The best thing about being a teacher is that it matters. The hardest thing about being a teacher is that it matters every day. Jodd Whitaker
What do you think is the best thing about being a teacher? Did you just say “Summer holidays”? Ya well, that’s a great perk of being a teacher for sure. But that can’t be the driving force behind why some of the brightest minds choose to become a teacher, right?
To honor our teachers this World Teachers’ Day (October 5) and to understand what keeps the teachers going, we asked educators, who are also authorSTREAM power users, what they like the most about being a teacher. Not surprisingly, all absolutely loved their jobs. Even though we all have to admit a teacher’s job is one of the hardest jobs in the world. Amongst all the responses we got, we discovered 3 excellent reasons of being a teacher. Here they are:
1. A Sense of Purpose
Did you know only 13% of employees worldwide are engaged at work (Gallup report, 2013)? Even when their jobs pay them well. Here’s one major reason: They lack meaning and a sense of purpose. A 2013 survey of 12,115 workers worldwide by Energy Project, a firm that works with organizations and their leaders to improve employee engagement, found that 50% lack a level of meaning and significance at work.
So, now you know why teachers are so passionate about their profession even when the crazy kids are driving them super crazy. The best thing about being a teacher is that you know You Matter. You change lives, you shape future. Here are authorSTREAM teachers who share this wonderful feeling with us:
The best thing about teaching is watching the excitement of kids discovering something new each day.
(Blake Siskavich is a Kindergarten Teacher at Lincoln Public Schools, United States.)
I have the best job in the world as a professor working with initial and advanced teacher education program candidates. The eagerness and enthusiasm of my students is highly contagious and I hope to always be “infected” by their excitement. As a 25 year veteran classroom teacher I made a difference each year to the lives of my 30 students. As a college professor, I quickly realized that in training 30 teachers, I can make a difference to thousands of students.
(Dr. Teresa J. Gardner is an Associate Professor at Jacksonville State University.)
Teaching, as a profession, may not be amongst the most rewarding jobs financially but definitely the most rewarding emotionally. As Robert John Meehan said, “We didn’t go into teaching to get rich, but to enrich others.” That’s exactly what authorSTREAM teachers have to say:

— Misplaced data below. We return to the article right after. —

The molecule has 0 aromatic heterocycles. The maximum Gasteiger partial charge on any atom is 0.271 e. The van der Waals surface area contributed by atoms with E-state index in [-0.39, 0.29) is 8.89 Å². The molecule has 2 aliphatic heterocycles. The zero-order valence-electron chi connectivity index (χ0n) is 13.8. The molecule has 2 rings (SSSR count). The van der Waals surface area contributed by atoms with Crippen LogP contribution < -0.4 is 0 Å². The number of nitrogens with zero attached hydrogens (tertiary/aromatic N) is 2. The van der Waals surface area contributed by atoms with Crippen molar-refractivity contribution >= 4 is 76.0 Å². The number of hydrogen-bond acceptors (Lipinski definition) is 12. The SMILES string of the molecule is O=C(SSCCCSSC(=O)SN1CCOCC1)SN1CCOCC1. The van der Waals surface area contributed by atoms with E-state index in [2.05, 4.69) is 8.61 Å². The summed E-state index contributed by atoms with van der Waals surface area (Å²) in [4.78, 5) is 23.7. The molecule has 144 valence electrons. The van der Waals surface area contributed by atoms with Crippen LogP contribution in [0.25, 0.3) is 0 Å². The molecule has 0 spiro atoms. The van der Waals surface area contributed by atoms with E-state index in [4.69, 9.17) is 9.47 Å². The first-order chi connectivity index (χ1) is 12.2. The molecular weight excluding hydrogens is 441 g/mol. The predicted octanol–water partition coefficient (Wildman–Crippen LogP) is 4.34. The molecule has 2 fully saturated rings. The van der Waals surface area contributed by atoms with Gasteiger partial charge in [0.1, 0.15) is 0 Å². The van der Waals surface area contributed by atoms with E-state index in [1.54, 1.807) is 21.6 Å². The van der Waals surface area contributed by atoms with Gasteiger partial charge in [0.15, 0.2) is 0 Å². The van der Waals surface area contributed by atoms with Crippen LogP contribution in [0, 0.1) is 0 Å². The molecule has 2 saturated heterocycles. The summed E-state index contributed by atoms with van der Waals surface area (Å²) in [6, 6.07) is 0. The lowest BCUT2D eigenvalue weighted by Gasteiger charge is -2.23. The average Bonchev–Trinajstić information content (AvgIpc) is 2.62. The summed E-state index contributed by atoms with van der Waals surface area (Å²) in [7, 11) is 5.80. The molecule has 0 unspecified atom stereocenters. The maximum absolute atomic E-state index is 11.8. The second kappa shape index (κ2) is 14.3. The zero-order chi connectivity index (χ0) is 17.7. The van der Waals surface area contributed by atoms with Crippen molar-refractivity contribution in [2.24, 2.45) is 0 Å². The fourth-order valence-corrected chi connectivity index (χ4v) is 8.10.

What I love most about teaching is the one-on-one relationship that I try to develop with each of my students. That can be difficult, considering I teach nearly 100 students at a time and some of them are in my online classes. But it’s always worthwhile when I make the effort to get to know a student’s interests, passions, problems, successes, and struggles. Doing so makes the student ‘real’ to me and me ‘real’ to the student.
(Lisa Beckelhimer is an Associate Professor of English Composition at University of Cincinnati, USA)
What I love best about being a Teacher is having former students, years later, tell me specific things they remember learning from me that helped them in school or in life. I love having many of my former 4th and 5th grade students now as adult Facebook friends and seeing them in college, jobs, and with families of their own. It means a lot to me that they even want their former elementary school teacher as a Facebook friend!
(Lisa Rodriguez teaches at Azusa Pacific University, United States)
3. Grow In Your Profession
Teaching is lifelong learning. You continue to discover new things and grow in your field till your last breath. There’s never a “Burn-out phase” that people in other professions reach so quickly. That is why, teachers never become old.
I love being an instructor for the simple reason that it provides me the opportunity to share the profession of occupational therapy with individuals who are currently pursuing a degree in this area. I am passionate about the profession and want to continuously share this love for occupational therapy with the upcoming professionals. Teaching gives me the opportunity to share this passion, love, and the many positive and negative opportunities with future practitioners, leaders, and educators.
(Sheri Montgomery works at University of St. Augustine)
If you are a teacher, you would complete agree with those words. And if you are not, you would be all the more feeling proud of your teachers. Are we right?
Share with us your wonderful memories as a teacher or a student in the comments below. We would love to hear about it.